Black History Month has given us a chance to look at how far the world has come on the issue of racial inequality. We’ve seen countless lists of powerful black leaders like Rosa Parks, Martin Luther King Jr., Maya Angelou, and hundreds of other activities/ total bad-asses who have been responsible for some of the major change in this world. However, this month also gives us a chance to think about some of the African-American leaders who have spurred social change, launched powerful movements, and been total bosses in recent years.
And while we should be appreciating these people every month (not just in February!), I wanted to take a second before the month is over to highlight some girl bosses who have been SLAYING the game recently, even if you haven’t heard about it.
1. Dr. Riza Lavizzo-Mourey
Not only is she the former CEO of Robert Wood Johnson Foundation, the US’s largest healthcare foundation, but she was the first woman AND the first African-American in this role. Dr. Lavizzo-Mourey holds a medical degree from Harvard and an MBA from the Wharton School at the University of Pennsylvania (where she went on to be Chief of Geriatric Medicine at the university’s medical school). She was the co-director of a congressionally mandated study focused on racial healthcare inequality. Currently, she is a part of the National Academy of Medicine, the American Academy of Arts and Sciences, The American Philosophical Society, and the Smithsonian Institution Board of Regents, as well as a former member the President’s Council for Fitness, Sports and Nutrition. One thing she is NOT? Bored (I’d imagine!).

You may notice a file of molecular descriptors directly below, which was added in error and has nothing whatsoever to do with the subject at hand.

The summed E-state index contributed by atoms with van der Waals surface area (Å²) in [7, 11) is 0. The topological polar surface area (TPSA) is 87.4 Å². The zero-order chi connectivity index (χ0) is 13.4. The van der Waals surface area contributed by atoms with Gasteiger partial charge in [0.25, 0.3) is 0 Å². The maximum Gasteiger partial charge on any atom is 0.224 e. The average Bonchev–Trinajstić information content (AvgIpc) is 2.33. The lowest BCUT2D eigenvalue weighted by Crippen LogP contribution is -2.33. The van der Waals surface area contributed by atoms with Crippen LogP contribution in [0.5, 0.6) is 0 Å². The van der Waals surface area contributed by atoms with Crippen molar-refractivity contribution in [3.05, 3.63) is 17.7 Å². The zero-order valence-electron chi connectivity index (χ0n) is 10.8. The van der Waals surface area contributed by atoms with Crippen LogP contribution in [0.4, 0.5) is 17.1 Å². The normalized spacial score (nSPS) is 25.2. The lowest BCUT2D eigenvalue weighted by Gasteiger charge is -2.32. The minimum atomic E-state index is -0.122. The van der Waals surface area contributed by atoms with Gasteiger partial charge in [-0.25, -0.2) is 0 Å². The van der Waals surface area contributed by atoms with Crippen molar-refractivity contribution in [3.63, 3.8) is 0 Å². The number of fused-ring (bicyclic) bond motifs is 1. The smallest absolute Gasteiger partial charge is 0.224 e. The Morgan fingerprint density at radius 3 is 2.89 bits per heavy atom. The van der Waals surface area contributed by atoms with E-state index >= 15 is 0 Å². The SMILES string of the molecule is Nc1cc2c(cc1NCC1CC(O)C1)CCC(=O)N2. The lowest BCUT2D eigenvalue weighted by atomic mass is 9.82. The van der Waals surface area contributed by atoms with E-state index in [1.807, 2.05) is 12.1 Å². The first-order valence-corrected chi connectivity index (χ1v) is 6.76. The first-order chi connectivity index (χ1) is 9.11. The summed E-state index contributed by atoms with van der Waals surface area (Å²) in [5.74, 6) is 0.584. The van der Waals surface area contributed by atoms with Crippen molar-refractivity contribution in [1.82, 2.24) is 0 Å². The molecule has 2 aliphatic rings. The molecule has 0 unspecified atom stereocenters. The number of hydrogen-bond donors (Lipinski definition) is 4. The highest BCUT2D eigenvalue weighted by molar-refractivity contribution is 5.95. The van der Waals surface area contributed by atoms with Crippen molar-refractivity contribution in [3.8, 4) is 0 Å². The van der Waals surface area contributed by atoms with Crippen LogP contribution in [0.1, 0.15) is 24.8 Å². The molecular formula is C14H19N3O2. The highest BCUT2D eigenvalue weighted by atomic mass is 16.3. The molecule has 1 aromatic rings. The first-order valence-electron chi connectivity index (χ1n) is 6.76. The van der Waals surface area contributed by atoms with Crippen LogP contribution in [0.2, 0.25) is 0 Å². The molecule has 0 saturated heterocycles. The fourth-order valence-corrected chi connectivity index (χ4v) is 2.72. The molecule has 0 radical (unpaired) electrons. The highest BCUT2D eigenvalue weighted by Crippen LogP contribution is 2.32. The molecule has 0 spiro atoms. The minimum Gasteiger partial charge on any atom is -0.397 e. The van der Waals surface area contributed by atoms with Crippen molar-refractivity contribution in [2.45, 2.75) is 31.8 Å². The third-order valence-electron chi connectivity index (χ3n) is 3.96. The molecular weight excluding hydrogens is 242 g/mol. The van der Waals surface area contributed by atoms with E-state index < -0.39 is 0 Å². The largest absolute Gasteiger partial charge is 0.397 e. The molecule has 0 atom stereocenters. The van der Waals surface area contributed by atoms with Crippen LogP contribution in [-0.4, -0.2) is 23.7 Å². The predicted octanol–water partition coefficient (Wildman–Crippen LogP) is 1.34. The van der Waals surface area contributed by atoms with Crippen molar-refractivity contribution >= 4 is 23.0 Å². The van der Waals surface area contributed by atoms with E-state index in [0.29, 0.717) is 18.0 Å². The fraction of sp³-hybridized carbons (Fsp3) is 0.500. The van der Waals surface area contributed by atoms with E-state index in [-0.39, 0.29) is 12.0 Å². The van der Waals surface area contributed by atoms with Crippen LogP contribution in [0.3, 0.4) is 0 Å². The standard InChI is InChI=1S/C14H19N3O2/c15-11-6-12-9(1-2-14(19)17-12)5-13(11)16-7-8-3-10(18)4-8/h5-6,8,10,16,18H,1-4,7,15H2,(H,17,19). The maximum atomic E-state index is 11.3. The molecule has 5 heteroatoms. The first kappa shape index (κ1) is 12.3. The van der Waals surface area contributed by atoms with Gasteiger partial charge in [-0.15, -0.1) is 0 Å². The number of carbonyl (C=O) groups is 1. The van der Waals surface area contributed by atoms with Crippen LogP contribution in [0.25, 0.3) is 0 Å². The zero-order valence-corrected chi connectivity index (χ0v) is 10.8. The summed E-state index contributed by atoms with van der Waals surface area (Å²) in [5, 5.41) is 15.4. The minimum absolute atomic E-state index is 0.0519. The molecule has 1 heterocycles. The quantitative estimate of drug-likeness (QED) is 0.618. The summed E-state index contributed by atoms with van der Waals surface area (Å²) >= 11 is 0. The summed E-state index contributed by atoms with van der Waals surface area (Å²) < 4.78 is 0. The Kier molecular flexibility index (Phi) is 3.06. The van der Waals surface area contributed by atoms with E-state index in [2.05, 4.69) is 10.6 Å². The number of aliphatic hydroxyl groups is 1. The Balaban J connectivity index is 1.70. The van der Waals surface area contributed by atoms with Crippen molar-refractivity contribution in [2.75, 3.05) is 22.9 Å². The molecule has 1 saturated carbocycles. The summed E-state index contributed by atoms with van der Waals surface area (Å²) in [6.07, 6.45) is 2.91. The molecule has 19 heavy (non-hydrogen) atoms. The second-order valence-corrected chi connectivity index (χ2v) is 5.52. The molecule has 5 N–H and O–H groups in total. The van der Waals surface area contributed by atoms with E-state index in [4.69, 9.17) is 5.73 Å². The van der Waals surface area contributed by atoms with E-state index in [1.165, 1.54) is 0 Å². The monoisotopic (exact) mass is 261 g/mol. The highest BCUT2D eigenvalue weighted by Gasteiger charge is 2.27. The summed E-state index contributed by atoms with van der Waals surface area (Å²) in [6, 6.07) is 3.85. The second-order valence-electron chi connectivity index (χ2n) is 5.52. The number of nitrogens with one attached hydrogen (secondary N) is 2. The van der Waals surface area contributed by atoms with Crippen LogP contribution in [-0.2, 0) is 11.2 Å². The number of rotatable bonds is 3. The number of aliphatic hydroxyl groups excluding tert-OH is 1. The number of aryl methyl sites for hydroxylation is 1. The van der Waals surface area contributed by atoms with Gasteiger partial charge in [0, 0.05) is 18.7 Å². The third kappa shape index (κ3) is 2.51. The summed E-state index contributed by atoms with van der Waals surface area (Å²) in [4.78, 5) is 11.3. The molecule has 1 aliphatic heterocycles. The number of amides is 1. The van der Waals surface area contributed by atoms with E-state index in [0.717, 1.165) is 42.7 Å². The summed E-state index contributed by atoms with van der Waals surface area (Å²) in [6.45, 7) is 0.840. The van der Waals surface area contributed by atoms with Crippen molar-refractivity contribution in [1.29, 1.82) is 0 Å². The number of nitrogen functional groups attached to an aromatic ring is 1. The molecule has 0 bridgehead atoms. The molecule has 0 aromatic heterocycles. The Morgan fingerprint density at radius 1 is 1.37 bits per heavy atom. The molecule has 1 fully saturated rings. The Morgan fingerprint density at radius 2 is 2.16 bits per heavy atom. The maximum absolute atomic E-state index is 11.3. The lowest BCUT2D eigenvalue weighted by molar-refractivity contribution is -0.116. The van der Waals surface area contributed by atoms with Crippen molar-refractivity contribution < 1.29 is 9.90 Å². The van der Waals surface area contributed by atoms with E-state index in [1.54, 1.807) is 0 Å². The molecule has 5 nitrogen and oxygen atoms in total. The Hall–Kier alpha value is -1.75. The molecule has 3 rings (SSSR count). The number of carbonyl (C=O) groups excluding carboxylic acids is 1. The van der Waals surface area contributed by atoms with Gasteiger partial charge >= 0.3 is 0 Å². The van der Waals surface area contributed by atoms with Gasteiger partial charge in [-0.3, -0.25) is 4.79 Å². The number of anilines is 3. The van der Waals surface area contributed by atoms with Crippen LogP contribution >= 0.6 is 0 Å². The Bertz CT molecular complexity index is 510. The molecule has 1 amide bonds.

2. Rosalind Brewer
Rosalind Brewer is the former CEO of Sam’s Club, and current COO of Starbucks. She was the first woman AND first African-American to lead a Walmart division (Sam’s Club), OR to hold such a senior role at Starbucks. During her time at Sam’s Club, she was highly focused on enforcing diversity throughout the organization, including in the company’s external suppliers. She took the driver’s seat on improving Sam’s Club’s digital innovation (which helped to make them such a great UNiDAYS partner, BTW!) and was #19 on Fortune’s list of the 50 Most Powerful Women in 2016. Because of her incredible work at Sam’s Club, she was recruited specifically for the Starbucks COO role. I mean, imagine being such a boss that Starbucks comes to snag you for themselves?!
3. Ellen Johnson-Sirleaf